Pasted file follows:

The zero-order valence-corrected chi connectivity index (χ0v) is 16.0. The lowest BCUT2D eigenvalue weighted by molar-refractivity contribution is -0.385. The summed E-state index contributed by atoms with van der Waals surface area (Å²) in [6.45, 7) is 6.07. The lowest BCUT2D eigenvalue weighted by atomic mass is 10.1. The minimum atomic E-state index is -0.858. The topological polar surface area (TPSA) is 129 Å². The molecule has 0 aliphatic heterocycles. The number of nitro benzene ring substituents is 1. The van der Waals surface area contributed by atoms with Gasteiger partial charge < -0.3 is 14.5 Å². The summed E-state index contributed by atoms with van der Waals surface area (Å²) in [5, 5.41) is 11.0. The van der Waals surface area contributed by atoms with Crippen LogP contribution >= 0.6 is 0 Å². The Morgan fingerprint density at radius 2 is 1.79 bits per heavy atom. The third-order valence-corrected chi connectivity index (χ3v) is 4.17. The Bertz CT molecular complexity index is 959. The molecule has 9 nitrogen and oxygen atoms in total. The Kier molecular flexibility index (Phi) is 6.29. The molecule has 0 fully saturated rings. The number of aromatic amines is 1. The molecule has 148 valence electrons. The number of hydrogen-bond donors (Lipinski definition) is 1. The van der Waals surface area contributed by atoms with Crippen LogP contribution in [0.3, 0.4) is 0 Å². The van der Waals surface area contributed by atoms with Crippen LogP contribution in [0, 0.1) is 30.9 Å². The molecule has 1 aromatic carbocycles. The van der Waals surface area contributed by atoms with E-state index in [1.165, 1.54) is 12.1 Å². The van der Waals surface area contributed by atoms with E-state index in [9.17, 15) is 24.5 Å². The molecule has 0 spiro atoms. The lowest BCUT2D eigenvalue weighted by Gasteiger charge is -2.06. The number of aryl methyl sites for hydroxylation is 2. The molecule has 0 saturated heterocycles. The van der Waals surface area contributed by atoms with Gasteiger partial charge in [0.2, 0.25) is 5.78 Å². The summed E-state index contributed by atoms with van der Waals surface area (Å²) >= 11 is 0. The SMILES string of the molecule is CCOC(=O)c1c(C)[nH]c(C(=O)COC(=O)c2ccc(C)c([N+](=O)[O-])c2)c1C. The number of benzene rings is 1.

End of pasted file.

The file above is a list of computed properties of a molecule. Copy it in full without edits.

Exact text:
The zero-order valence-corrected chi connectivity index (χ0v) is 16.0. The lowest BCUT2D eigenvalue weighted by molar-refractivity contribution is -0.385. The summed E-state index contributed by atoms with van der Waals surface area (Å²) in [6.45, 7) is 6.07. The lowest BCUT2D eigenvalue weighted by atomic mass is 10.1. The minimum atomic E-state index is -0.858. The topological polar surface area (TPSA) is 129 Å². The molecule has 0 aliphatic heterocycles. The number of nitro benzene ring substituents is 1. The van der Waals surface area contributed by atoms with Gasteiger partial charge < -0.3 is 14.5 Å². The summed E-state index contributed by atoms with van der Waals surface area (Å²) in [5, 5.41) is 11.0. The van der Waals surface area contributed by atoms with Crippen LogP contribution >= 0.6 is 0 Å². The Morgan fingerprint density at radius 2 is 1.79 bits per heavy atom. The third-order valence-corrected chi connectivity index (χ3v) is 4.17. The Bertz CT molecular complexity index is 959. The molecule has 9 nitrogen and oxygen atoms in total. The Kier molecular flexibility index (Phi) is 6.29. The molecule has 0 fully saturated rings. The number of aromatic amines is 1. The molecule has 148 valence electrons. The number of hydrogen-bond donors (Lipinski definition) is 1. The van der Waals surface area contributed by atoms with Crippen LogP contribution in [0.3, 0.4) is 0 Å². The van der Waals surface area contributed by atoms with Crippen LogP contribution in [0, 0.1) is 30.9 Å². The molecule has 1 aromatic carbocycles. The van der Waals surface area contributed by atoms with E-state index in [1.165, 1.54) is 12.1 Å². The van der Waals surface area contributed by atoms with E-state index in [9.17, 15) is 24.5 Å². The molecule has 0 spiro atoms. The lowest BCUT2D eigenvalue weighted by Gasteiger charge is -2.06. The number of aryl methyl sites for hydroxylation is 2. The molecule has 0 saturated heterocycles. The van der Waals surface area contributed by atoms with Gasteiger partial charge in [0.2, 0.25) is 5.78 Å². The summed E-state index contributed by atoms with van der Waals surface area (Å²) >= 11 is 0. The SMILES string of the molecule is CCOC(=O)c1c(C)[nH]c(C(=O)COC(=O)c2ccc(C)c([N+](=O)[O-])c2)c1C. The number of benzene rings is 1.